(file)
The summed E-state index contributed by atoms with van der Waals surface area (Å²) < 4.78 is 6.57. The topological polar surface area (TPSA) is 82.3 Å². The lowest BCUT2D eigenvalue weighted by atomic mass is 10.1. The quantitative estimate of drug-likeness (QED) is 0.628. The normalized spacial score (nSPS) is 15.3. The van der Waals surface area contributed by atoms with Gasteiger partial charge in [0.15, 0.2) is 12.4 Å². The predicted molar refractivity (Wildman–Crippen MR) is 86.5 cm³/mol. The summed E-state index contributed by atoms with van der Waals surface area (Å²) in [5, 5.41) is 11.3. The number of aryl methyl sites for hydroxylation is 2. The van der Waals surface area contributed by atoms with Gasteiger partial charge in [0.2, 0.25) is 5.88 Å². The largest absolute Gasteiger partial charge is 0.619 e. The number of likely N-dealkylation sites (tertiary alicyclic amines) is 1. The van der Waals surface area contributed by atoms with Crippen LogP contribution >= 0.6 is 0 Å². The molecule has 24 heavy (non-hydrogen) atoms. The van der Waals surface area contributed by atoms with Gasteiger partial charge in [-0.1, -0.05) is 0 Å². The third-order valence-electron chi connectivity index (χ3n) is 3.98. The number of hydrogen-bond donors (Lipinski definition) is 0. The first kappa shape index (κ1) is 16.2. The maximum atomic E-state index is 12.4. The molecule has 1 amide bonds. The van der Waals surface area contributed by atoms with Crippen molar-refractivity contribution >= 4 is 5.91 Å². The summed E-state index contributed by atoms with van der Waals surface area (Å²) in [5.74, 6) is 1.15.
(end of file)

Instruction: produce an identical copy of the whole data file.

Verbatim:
The summed E-state index contributed by atoms with van der Waals surface area (Å²) < 4.78 is 6.57. The topological polar surface area (TPSA) is 82.3 Å². The lowest BCUT2D eigenvalue weighted by atomic mass is 10.1. The quantitative estimate of drug-likeness (QED) is 0.628. The normalized spacial score (nSPS) is 15.3. The van der Waals surface area contributed by atoms with Gasteiger partial charge in [0.15, 0.2) is 12.4 Å². The predicted molar refractivity (Wildman–Crippen MR) is 86.5 cm³/mol. The summed E-state index contributed by atoms with van der Waals surface area (Å²) in [5, 5.41) is 11.3. The number of aryl methyl sites for hydroxylation is 2. The van der Waals surface area contributed by atoms with Gasteiger partial charge in [0.2, 0.25) is 5.88 Å². The largest absolute Gasteiger partial charge is 0.619 e. The number of likely N-dealkylation sites (tertiary alicyclic amines) is 1. The van der Waals surface area contributed by atoms with Crippen LogP contribution >= 0.6 is 0 Å². The molecule has 24 heavy (non-hydrogen) atoms. The van der Waals surface area contributed by atoms with Gasteiger partial charge in [-0.1, -0.05) is 0 Å². The third-order valence-electron chi connectivity index (χ3n) is 3.98. The number of hydrogen-bond donors (Lipinski definition) is 0. The first kappa shape index (κ1) is 16.2. The maximum atomic E-state index is 12.4. The molecule has 1 amide bonds. The van der Waals surface area contributed by atoms with Crippen molar-refractivity contribution >= 4 is 5.91 Å². The summed E-state index contributed by atoms with van der Waals surface area (Å²) in [5.74, 6) is 1.15.